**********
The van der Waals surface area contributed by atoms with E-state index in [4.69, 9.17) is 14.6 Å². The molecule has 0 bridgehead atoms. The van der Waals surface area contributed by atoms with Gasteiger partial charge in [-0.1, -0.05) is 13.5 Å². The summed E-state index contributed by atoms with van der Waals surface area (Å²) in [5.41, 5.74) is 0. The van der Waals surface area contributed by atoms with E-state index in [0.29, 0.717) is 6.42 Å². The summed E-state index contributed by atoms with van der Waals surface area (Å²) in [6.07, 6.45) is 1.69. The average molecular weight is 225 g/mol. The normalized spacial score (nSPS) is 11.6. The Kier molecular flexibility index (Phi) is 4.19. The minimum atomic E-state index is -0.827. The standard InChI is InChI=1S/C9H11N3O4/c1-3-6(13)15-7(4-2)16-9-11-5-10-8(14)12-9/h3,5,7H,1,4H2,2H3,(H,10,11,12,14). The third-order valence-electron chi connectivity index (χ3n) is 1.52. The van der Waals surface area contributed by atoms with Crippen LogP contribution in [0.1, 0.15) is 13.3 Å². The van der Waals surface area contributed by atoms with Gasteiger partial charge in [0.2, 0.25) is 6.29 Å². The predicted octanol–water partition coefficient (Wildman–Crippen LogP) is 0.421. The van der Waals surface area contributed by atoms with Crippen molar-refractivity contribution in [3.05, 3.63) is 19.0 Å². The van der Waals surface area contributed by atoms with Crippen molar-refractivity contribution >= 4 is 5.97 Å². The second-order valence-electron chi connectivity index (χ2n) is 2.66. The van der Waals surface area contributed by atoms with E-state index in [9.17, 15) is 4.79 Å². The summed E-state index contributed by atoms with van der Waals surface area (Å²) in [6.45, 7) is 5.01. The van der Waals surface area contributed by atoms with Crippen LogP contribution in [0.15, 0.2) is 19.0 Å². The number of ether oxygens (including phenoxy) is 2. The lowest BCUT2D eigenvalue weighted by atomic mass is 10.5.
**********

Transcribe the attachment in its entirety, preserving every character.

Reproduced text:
The van der Waals surface area contributed by atoms with E-state index in [4.69, 9.17) is 14.6 Å². The molecule has 0 bridgehead atoms. The van der Waals surface area contributed by atoms with Gasteiger partial charge in [-0.1, -0.05) is 13.5 Å². The summed E-state index contributed by atoms with van der Waals surface area (Å²) in [5.41, 5.74) is 0. The van der Waals surface area contributed by atoms with E-state index in [0.29, 0.717) is 6.42 Å². The summed E-state index contributed by atoms with van der Waals surface area (Å²) in [6.07, 6.45) is 1.69. The average molecular weight is 225 g/mol. The normalized spacial score (nSPS) is 11.6. The Kier molecular flexibility index (Phi) is 4.19. The minimum atomic E-state index is -0.827. The standard InChI is InChI=1S/C9H11N3O4/c1-3-6(13)15-7(4-2)16-9-11-5-10-8(14)12-9/h3,5,7H,1,4H2,2H3,(H,10,11,12,14). The third-order valence-electron chi connectivity index (χ3n) is 1.52. The van der Waals surface area contributed by atoms with Crippen LogP contribution in [0.1, 0.15) is 13.3 Å². The van der Waals surface area contributed by atoms with Gasteiger partial charge in [0.2, 0.25) is 6.29 Å². The predicted octanol–water partition coefficient (Wildman–Crippen LogP) is 0.421. The van der Waals surface area contributed by atoms with Crippen molar-refractivity contribution in [3.05, 3.63) is 19.0 Å². The van der Waals surface area contributed by atoms with Crippen molar-refractivity contribution >= 4 is 5.97 Å². The second-order valence-electron chi connectivity index (χ2n) is 2.66. The van der Waals surface area contributed by atoms with E-state index in [9.17, 15) is 4.79 Å². The summed E-state index contributed by atoms with van der Waals surface area (Å²) in [6.45, 7) is 5.01. The van der Waals surface area contributed by atoms with Crippen LogP contribution in [0.15, 0.2) is 19.0 Å². The number of ether oxygens (including phenoxy) is 2. The lowest BCUT2D eigenvalue weighted by atomic mass is 10.5.